Chimani is short for the Chimanimani Mountains National Park in Zimbabwe. In 1992, our CEO, Kerry Gallivan was finishing an internship with the Southern African Development Centre in Harare, Zimbabwe when he discovered that there was an Outward Bound center located in the Chimanimani Mountains. Having grown up in New England, Kerry knew all about Outward Bound but had never taken a course. Outward Bound in Zimbabwe was perfect for him. After Kerry completed the course, the nickname for the park, Chimani, stuck with him. Kerry registered the Internet domain in 1998 knowing he would one day start a company attuned to the outdoors. With the name and the perfect opportunity to combine technology and the outdoors a decade or so later, Chimani was born.
Never get frustrated while hiking again.
Chimani, Inc was founded by Kerry Gallivan and Shaun Meredith, in January 2010. The concept was born on top of Gorham Mountain in Acadia National Park one rainy day in April 2008. Kerry was hiking 7+ miles and wanted some data on where he was going, what route he should take, the amount of rain he could expect, and the steepness on the western side of Cadillac Mountain. Kerry had his iPhone, but there was neither cell phone coverage nor an app to guide him. Frustrated and alone in the rain in Maine, Chimani was conceived.
What makes Chimani different?
The outdoors are what we love. It is our passion. But we love technology too! Call it what you will — emerging technology, "gadgets", toys — that's also our passion. Combine the two and what you have are top-notch apps for exploring and touring the National Parks. We like to think of these apps within the tradition of the telescope or astrolabe of our adventuring ancestors — instruments to help us navigate the natural world (terrain and trails) and provide insight into its workings (the weather, moon phases, tides). All of this information is presented on an intuitive user interface that is visually well designed, includes professionally designed maps, up-to-date and well-researched content, high quality photographs and rock-solid programming. We are proud to have developed an incredible team to build Chimani, and we think you will find the apps useful and a great resource for exploring the outdoors.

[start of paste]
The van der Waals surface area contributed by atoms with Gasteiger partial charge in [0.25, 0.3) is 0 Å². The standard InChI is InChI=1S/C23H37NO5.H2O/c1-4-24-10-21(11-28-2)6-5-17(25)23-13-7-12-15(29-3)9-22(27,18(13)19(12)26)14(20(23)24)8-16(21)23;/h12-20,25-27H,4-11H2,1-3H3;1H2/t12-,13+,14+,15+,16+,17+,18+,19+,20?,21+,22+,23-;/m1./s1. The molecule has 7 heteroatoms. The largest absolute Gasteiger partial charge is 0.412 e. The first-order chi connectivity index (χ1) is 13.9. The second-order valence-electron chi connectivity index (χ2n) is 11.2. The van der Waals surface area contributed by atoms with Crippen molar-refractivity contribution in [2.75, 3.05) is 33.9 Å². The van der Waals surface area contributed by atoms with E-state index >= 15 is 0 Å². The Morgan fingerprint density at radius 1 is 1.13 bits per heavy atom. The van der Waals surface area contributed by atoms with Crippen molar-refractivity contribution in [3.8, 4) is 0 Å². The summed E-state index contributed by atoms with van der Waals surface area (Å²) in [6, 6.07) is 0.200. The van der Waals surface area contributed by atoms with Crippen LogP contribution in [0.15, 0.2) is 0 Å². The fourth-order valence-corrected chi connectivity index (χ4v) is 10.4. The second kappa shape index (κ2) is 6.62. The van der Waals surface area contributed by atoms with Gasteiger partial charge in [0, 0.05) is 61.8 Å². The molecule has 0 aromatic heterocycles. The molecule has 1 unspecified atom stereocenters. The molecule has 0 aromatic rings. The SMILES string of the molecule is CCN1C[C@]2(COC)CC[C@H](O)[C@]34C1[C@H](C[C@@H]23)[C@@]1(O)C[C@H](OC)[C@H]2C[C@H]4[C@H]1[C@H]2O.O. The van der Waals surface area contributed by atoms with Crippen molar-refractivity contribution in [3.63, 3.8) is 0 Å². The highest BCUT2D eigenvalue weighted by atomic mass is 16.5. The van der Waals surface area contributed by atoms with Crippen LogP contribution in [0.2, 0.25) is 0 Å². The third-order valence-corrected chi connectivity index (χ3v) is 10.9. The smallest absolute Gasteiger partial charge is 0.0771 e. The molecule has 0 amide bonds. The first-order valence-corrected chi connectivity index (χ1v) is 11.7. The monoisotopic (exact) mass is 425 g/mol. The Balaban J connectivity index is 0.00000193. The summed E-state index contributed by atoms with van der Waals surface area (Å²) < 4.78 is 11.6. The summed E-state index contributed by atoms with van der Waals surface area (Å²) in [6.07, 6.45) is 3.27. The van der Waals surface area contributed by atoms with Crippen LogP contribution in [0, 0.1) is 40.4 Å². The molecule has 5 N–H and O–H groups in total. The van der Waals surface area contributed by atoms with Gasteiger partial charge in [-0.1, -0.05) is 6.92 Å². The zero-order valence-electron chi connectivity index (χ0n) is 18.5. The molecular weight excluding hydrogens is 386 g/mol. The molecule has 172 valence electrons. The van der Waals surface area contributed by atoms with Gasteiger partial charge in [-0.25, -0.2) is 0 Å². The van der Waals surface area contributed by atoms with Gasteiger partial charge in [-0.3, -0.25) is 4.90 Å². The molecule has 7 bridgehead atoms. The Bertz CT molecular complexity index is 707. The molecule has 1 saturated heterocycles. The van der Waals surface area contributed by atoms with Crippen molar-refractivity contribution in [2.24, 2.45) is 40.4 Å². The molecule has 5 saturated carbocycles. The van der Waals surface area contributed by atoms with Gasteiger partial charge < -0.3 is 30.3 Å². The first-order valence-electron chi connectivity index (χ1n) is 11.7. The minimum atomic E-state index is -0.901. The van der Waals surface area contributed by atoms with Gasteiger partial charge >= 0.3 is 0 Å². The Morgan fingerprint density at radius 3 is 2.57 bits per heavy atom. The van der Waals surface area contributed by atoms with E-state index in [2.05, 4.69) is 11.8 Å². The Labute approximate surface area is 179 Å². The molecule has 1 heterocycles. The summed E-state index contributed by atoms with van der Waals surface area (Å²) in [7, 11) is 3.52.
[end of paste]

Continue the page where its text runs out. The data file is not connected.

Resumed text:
The National Parks are our passion. You won't find "cookie cutter" apps here. Whether it's backcountry hiking in the Grand Tetons, rock climbing in Yosemite, or bicycling the carriage roads of Acadia — these apps are made from personal experience. They are your travel guides, but you'll find a lot more than that. Information like sunrise/set data for a year, tidal data for a year, ranger-led events for the entire season, and much more. The apps also feature an audio tour and dozens of photos by professional photographers.
Chimani apps are your travel guide, map, audio tour and a whole lot more!
Stamp your Park Passport! The Chimani National Parks app helps you to create a virtual passport of your visits to any of the 401 National Park System locations. The app also features the option of accessing news provided by National Park Traveler, the Internet's only website dedicated to covering America's National Park System and the National Park Service on a daily basis.
The first national park east of the Mississippi, Acadia is home to breath-taking Maine coastline and boasts over 50 miles of the world-famous carriage roads. Additionally, it is the location of Cadillac Mountain, first place the sun shines in the eastern coast of the United States.
A large wilderness area permanently preserved as a state park, located in north-central Maine. Baxter State Park is unique. Not really a "state" park, it was a gift to the people of Maine from just one person, Percival P. Baxter. The Park covers more than 200,000 acres, encompassing its own mountain range dominated by Katahdin, Maine's highest mountain.